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Intel’s Journey to the Center of Data

PART:
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Part 16
Intel’s Journey to the Center of Data PART 16 OF 16

What Intel’s Price Ratios Tell Us about Its Valuation

Intel’s price ratios

Long-term investors rely on the fundamental valuation of a company to know whether the stock’s price justifies its true value. A company’s price ratio helps us compare its stock price with its fundamentals, such as earnings, sales, and cash flows, which help us understand the company’s true valuation.

What Intel&#8217;s Price Ratios Tell Us about Its Valuation

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Price-to-sales ratio

Intel’s (INTC) PS (price-to-sales) ratio fell from 2.93x in April 2017 to 2.64x in August 2017. This suggests that investors are willing to pay 2.6 times per dollar of sales. Intel’s PS ratio is less than Advanced Micro Devices’ (AMD) and Nvidia’s (NVDA) PS ratios of 2.5x and 11.6x, respectively.

This gap in PS ratio is justified by the huge gap among these three companies’ revenue growth. While Intel’s and AMD’s revenue grew by single-digit percentage points, NVDA’s revenue grew 36% YoY (year-over-year) in calendar 2Q17.

Price-to-earnings ratio

A company’s PE (price-to-earnings) ratio tells us the amount investors are willing to pay per dollar of EPS (earnings per share). This is the most popular ratio because EPS reflects the earnings available to shareholders after deducting all expenses.

Intel’s PE ratio fell from 17.5x in April 2017 to 13.3x in August 2017. This means that investors are willing to pay 13 times Intel’s EPS. Intel’s PE ratio is way below NVDA’s PE ratio of 46.5x and the industry average of 22.8x. By contrast, AMD does’t have a PE ratio because it’s still operating in annual losses.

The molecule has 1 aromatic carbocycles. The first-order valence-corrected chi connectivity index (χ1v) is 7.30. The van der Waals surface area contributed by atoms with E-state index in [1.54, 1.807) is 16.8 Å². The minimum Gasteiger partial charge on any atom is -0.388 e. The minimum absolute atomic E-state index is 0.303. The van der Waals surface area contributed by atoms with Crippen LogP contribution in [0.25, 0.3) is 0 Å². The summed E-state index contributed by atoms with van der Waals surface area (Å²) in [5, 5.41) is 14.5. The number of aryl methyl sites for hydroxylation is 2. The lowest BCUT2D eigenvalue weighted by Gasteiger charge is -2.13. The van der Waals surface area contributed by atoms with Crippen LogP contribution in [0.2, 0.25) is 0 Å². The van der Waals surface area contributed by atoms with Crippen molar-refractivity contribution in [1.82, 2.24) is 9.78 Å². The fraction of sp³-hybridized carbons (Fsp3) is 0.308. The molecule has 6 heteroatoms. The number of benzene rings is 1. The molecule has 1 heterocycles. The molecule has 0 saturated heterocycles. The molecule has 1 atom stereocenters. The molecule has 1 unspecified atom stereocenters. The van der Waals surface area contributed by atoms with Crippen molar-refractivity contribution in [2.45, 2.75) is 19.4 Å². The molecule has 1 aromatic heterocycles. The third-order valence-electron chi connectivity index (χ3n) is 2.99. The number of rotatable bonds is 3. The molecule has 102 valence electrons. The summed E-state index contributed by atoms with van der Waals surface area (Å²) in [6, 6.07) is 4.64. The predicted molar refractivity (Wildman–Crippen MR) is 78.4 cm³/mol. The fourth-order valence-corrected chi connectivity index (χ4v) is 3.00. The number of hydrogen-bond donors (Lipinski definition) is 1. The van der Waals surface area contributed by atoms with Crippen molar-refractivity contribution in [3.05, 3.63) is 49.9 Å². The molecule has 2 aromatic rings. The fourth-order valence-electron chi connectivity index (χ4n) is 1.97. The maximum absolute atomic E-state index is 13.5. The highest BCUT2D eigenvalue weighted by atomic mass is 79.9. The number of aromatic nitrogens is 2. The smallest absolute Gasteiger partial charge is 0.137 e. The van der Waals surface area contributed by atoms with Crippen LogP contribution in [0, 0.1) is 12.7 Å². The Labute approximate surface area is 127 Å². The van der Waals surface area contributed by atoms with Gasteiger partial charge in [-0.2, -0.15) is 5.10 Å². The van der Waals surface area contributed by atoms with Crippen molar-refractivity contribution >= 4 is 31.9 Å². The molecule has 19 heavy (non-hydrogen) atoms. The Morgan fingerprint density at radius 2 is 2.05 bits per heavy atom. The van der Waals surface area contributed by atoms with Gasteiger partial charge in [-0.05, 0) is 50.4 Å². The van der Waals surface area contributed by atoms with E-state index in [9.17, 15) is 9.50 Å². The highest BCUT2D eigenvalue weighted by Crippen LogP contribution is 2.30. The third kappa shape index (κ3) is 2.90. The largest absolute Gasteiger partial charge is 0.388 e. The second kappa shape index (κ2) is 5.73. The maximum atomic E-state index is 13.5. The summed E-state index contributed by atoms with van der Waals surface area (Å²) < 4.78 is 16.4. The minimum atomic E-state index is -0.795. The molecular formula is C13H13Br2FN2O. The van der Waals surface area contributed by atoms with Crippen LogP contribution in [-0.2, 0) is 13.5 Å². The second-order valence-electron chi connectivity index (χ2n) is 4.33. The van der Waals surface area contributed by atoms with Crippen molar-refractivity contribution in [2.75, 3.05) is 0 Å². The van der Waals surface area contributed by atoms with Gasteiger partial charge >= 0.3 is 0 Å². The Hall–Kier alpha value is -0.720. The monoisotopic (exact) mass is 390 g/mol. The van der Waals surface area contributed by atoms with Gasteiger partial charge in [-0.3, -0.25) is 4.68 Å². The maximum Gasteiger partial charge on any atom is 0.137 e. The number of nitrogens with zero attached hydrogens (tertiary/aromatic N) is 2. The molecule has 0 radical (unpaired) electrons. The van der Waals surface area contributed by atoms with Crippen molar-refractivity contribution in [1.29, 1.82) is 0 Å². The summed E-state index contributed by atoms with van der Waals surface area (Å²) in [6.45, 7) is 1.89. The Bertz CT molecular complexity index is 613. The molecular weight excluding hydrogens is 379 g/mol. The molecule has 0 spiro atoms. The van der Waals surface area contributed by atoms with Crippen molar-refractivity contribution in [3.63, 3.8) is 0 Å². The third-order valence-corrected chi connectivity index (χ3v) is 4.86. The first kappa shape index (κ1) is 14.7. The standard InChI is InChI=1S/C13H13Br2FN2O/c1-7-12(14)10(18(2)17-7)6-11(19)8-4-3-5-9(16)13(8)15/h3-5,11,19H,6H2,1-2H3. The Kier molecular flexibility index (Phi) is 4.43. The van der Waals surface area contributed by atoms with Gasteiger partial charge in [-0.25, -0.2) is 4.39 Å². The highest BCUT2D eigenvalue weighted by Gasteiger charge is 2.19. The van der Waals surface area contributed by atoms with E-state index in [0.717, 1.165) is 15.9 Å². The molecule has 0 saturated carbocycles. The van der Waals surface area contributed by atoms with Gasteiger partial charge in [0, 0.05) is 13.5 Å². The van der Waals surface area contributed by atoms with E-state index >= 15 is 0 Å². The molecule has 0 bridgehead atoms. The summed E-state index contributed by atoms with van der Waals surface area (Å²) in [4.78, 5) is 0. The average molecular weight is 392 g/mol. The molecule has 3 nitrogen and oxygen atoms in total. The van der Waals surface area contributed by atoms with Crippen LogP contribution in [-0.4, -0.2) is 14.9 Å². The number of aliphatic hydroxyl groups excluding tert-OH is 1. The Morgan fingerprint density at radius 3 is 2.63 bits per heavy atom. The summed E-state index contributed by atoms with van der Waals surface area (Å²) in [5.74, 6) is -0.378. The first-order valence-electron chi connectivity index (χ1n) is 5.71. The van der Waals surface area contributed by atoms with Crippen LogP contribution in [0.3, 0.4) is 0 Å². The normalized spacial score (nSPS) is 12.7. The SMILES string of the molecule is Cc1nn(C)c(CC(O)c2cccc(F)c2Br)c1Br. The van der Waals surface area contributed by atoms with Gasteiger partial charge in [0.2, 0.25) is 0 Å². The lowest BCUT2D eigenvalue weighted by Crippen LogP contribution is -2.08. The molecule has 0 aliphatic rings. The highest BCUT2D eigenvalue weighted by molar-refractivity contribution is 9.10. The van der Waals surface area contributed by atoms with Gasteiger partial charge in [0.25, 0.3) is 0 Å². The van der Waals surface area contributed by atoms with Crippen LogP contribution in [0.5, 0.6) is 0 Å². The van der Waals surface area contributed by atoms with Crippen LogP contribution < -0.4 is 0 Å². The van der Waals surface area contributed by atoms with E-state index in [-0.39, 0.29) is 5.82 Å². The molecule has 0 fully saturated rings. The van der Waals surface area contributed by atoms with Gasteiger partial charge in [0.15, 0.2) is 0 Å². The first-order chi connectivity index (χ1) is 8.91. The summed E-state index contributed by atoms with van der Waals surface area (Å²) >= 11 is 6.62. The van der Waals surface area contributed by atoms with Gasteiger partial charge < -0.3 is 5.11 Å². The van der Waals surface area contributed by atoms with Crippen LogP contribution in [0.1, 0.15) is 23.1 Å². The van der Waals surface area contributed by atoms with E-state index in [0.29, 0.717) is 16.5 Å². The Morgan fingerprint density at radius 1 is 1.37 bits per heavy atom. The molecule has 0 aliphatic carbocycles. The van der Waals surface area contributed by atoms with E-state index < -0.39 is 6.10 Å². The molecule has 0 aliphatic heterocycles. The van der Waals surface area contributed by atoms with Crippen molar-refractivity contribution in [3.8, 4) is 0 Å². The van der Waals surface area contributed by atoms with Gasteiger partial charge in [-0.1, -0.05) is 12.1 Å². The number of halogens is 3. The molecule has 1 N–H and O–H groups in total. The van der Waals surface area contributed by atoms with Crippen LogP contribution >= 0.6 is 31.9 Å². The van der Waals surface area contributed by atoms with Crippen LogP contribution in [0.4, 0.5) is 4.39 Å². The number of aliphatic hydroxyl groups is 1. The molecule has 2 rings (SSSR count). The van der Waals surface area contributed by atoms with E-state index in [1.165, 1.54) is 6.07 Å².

Intel’s low PE ratio indicates that the stock is undervalued, as investors have not factored in the company’s venture into self-driving cars and artificial intelligence.

Price-to-EBITDA ratio

However, the PE ratio may not be ideal if the companies we’re comparing have different capital structures and business models. For instance, fabless companies like AMD and NVDA have low depreciation, whereas Intel, which runs its own fabrication facilities, has high depreciation.

A company’s EBITDA (earnings before interest, tax, depreciation, and amortization) removes these effects and shows a company’s operational efficiency, and so the price-to-EBITDA ratio is likely a better measurement for comparing the profitability of the above three companies.

Intel’s price-to-EBITDA ratio fell from 7.7x in April 2017 to 6.6x in August 2017. This is way below NVDA’s ratio of 34.9x. AMD had a ratio of -42.7x because its last-12-month operating income is negative.

Intel’s price ratios have declined over the past five months and have remained weaker than those of its peers. These low price ratios show that Intel stock is currently undervalued—and has growth potential, as its fundamentals are strong.

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